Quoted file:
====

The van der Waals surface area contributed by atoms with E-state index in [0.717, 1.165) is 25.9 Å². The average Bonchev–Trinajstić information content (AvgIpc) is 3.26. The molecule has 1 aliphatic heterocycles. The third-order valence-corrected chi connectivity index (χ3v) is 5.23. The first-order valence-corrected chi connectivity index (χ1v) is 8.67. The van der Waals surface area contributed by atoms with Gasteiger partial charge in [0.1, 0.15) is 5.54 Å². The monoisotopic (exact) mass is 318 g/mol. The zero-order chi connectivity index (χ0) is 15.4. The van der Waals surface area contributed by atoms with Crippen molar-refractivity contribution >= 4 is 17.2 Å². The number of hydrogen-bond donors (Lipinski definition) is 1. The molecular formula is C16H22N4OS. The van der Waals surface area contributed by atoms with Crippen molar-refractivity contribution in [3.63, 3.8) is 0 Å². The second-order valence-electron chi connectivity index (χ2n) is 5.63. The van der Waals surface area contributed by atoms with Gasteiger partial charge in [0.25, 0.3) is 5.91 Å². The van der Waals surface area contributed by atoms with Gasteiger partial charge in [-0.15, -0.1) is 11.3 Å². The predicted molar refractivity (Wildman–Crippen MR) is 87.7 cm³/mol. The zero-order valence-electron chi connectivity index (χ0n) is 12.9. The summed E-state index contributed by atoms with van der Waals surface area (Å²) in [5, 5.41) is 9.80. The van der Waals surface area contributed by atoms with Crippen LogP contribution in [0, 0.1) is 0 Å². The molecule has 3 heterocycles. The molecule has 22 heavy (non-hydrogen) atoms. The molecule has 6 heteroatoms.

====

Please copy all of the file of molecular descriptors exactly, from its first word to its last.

The van der Waals surface area contributed by atoms with E-state index in [0.717, 1.165) is 25.9 Å². The average Bonchev–Trinajstić information content (AvgIpc) is 3.26. The molecule has 1 aliphatic heterocycles. The third-order valence-corrected chi connectivity index (χ3v) is 5.23. The first-order valence-corrected chi connectivity index (χ1v) is 8.67. The van der Waals surface area contributed by atoms with Gasteiger partial charge in [0.1, 0.15) is 5.54 Å². The monoisotopic (exact) mass is 318 g/mol. The zero-order chi connectivity index (χ0) is 15.4. The van der Waals surface area contributed by atoms with Crippen molar-refractivity contribution >= 4 is 17.2 Å². The number of hydrogen-bond donors (Lipinski definition) is 1. The molecular formula is C16H22N4OS. The van der Waals surface area contributed by atoms with Crippen molar-refractivity contribution in [3.63, 3.8) is 0 Å². The second-order valence-electron chi connectivity index (χ2n) is 5.63. The van der Waals surface area contributed by atoms with Gasteiger partial charge in [0.25, 0.3) is 5.91 Å². The van der Waals surface area contributed by atoms with Gasteiger partial charge in [-0.15, -0.1) is 11.3 Å². The predicted molar refractivity (Wildman–Crippen MR) is 87.7 cm³/mol. The zero-order valence-electron chi connectivity index (χ0n) is 12.9. The summed E-state index contributed by atoms with van der Waals surface area (Å²) in [5, 5.41) is 9.80. The van der Waals surface area contributed by atoms with Crippen LogP contribution in [0, 0.1) is 0 Å². The molecule has 3 heterocycles. The molecule has 22 heavy (non-hydrogen) atoms. The molecule has 6 heteroatoms.